Across the street from the U.S. Capitol, on the second floor of the Library of Congress, beneath a Plexiglas case, between a Suffragette’s scrapbook and a charcoal drawing of Selma Alabama, lay two documents attesting to the painful history of discrimination suffered by gay men and women.
The papers – a 1960 Petition for Writ to the U.S. Supreme Court appealing the case of a federal employee fired for being gay, and a 1966 letter from Civil Service Commission citing “revulsion” of gay men and lesbians as reason for dismissing them from federal employment – were culled from the archive of civil rights activist Frank Kameny, and testify to the 50-year struggle of gay Americans to be recognized as full citizens of the United States with unalienable, constitutional rights.
While there is nothing particularly impressive about the display itself, its collection holds startling promise, due to the fact the Library included then in its “Creating the United States” exhibit on the U.S. Constitution. The documents demonstrate the Constitution’s “living” nature, and its ability to be interpreted by successive generations to redefine concepts of citizenship and broaden the meaning of who is American. The objects were selected because as a group they represent the long march toward constitutional equality of women, the disabled, African Americans, and now gays and lesbians.
The Library’s public exhibition of gay civil rights memorabilia in the context of a shared American history is, to my knowledge, the first time a major American institution has presented LGBT history as a natural part of the American story. This exhibit is not about protest, sexual revolution, AIDS, or any of the things that make the LGBT community different. Rather, the exhibit seamlessly includes gay civil rights into the story of what unites Americans and makes us whole. Seeing gays included in this shared history is profound, and I recommend every gay man and women who lives in, or visits, D.C. see this exhibit.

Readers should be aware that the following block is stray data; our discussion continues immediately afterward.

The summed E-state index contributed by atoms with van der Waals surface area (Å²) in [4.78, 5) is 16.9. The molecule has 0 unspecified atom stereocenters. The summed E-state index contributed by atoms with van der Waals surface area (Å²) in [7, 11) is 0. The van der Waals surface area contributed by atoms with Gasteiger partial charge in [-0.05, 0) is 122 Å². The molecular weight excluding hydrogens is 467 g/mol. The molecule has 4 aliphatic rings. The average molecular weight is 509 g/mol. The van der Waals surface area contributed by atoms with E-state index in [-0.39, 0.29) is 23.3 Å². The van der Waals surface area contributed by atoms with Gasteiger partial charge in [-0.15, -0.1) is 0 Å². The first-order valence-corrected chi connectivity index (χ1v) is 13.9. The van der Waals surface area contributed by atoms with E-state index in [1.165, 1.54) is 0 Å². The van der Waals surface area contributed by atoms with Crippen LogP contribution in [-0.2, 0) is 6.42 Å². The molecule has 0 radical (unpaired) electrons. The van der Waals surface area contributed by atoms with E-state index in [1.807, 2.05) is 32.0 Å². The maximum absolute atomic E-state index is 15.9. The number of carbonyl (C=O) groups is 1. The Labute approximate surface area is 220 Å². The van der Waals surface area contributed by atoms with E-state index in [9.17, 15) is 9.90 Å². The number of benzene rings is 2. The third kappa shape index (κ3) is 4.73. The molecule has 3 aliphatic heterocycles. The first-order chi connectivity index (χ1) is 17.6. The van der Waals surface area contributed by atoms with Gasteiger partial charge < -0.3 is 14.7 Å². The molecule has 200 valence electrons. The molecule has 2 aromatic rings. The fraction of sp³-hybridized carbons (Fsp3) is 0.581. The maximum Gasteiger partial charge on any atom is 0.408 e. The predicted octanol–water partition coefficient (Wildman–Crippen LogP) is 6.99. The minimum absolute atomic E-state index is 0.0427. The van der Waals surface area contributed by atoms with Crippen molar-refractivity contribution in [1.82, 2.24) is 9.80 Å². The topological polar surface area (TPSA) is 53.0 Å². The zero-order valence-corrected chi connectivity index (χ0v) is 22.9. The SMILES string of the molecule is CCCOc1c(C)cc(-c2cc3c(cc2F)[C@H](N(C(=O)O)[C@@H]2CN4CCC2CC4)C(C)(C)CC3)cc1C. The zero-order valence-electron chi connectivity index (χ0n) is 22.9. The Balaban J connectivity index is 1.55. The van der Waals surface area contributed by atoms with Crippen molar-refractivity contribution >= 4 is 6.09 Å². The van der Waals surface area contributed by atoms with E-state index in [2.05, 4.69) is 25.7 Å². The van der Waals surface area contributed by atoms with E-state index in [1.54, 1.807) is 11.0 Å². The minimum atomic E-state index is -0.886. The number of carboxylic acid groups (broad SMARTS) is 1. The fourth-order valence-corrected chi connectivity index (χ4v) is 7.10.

I was lucky enough to be present on the day the papers were unveiled. I stood before the display with wide eyes and an open heart as I saw myself become part of the American story. But then something extraordinary happened. A tourist stepped forward to see what the commotion was. She paused, first over the Suffragette’s scrapbook, then the Braille copy of the Constitution, and then at Kamney’s papers. When she was done she looked back as if to ask, “what y’all looking at,” before moving on. You could see her mind work “…women, the blind, the gays…what’s so special here?”
Then it hit me, the exhibit’s significance is neither about a lesbian seeing herself woven into the fabric of our country, nor about an LGBT teen learning about the bravery of a previous generation of gay activists. The true significance of this exhibit is its ability to reach the person who gives little thought to LGBT rights, and show them that we, too, are part of a common story. I stood there as, again and again, tourists examined the contents of the case and moved on without a word, a look, a thought as to the idea that gays did not belong there.
That is the promise of this display. That across the street from the U.S. Capitol, on the second floor of the Library of Congress, before a Plexiglas case, someone will stand looking down at these two documents and, in a quiet moment, come to understand that we are all Americans and equal in the eyes of our Creator. And that moment will be truly historic.